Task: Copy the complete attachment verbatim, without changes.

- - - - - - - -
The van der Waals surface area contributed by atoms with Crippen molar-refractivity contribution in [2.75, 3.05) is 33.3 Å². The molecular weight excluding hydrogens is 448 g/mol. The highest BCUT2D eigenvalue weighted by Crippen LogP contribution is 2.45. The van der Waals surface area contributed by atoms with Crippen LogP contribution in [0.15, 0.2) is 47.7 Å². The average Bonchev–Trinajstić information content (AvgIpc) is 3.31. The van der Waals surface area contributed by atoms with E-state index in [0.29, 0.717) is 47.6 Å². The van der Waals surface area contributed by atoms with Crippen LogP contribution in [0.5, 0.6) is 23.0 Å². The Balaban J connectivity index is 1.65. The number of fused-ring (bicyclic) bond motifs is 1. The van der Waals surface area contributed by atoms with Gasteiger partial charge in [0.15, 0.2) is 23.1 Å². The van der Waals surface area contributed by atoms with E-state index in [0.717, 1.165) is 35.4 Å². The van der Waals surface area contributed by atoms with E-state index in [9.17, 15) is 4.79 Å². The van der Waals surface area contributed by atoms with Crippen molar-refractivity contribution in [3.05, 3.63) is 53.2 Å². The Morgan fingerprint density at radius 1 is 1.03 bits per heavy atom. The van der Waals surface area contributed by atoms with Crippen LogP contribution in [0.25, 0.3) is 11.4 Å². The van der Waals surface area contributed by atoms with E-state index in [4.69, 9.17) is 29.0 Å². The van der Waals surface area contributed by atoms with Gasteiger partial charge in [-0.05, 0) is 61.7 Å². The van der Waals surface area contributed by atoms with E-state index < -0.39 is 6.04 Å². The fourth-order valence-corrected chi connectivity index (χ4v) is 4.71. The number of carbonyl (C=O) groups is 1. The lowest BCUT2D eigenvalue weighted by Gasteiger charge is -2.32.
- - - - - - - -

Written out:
The van der Waals surface area contributed by atoms with Crippen molar-refractivity contribution in [2.75, 3.05) is 33.3 Å². The molecular weight excluding hydrogens is 448 g/mol. The highest BCUT2D eigenvalue weighted by Crippen LogP contribution is 2.45. The van der Waals surface area contributed by atoms with Crippen LogP contribution in [0.15, 0.2) is 47.7 Å². The average Bonchev–Trinajstić information content (AvgIpc) is 3.31. The van der Waals surface area contributed by atoms with E-state index in [0.29, 0.717) is 47.6 Å². The van der Waals surface area contributed by atoms with Crippen LogP contribution in [0.5, 0.6) is 23.0 Å². The Balaban J connectivity index is 1.65. The number of fused-ring (bicyclic) bond motifs is 1. The van der Waals surface area contributed by atoms with Gasteiger partial charge in [0.15, 0.2) is 23.1 Å². The van der Waals surface area contributed by atoms with E-state index in [0.717, 1.165) is 35.4 Å². The van der Waals surface area contributed by atoms with E-state index in [9.17, 15) is 4.79 Å². The van der Waals surface area contributed by atoms with Crippen molar-refractivity contribution in [3.05, 3.63) is 53.2 Å². The Morgan fingerprint density at radius 1 is 1.03 bits per heavy atom. The van der Waals surface area contributed by atoms with Crippen LogP contribution in [0.25, 0.3) is 11.4 Å². The van der Waals surface area contributed by atoms with E-state index in [4.69, 9.17) is 29.0 Å². The van der Waals surface area contributed by atoms with Gasteiger partial charge in [-0.05, 0) is 61.7 Å². The van der Waals surface area contributed by atoms with E-state index < -0.39 is 6.04 Å². The fourth-order valence-corrected chi connectivity index (χ4v) is 4.71. The number of carbonyl (C=O) groups is 1. The lowest BCUT2D eigenvalue weighted by Gasteiger charge is -2.32.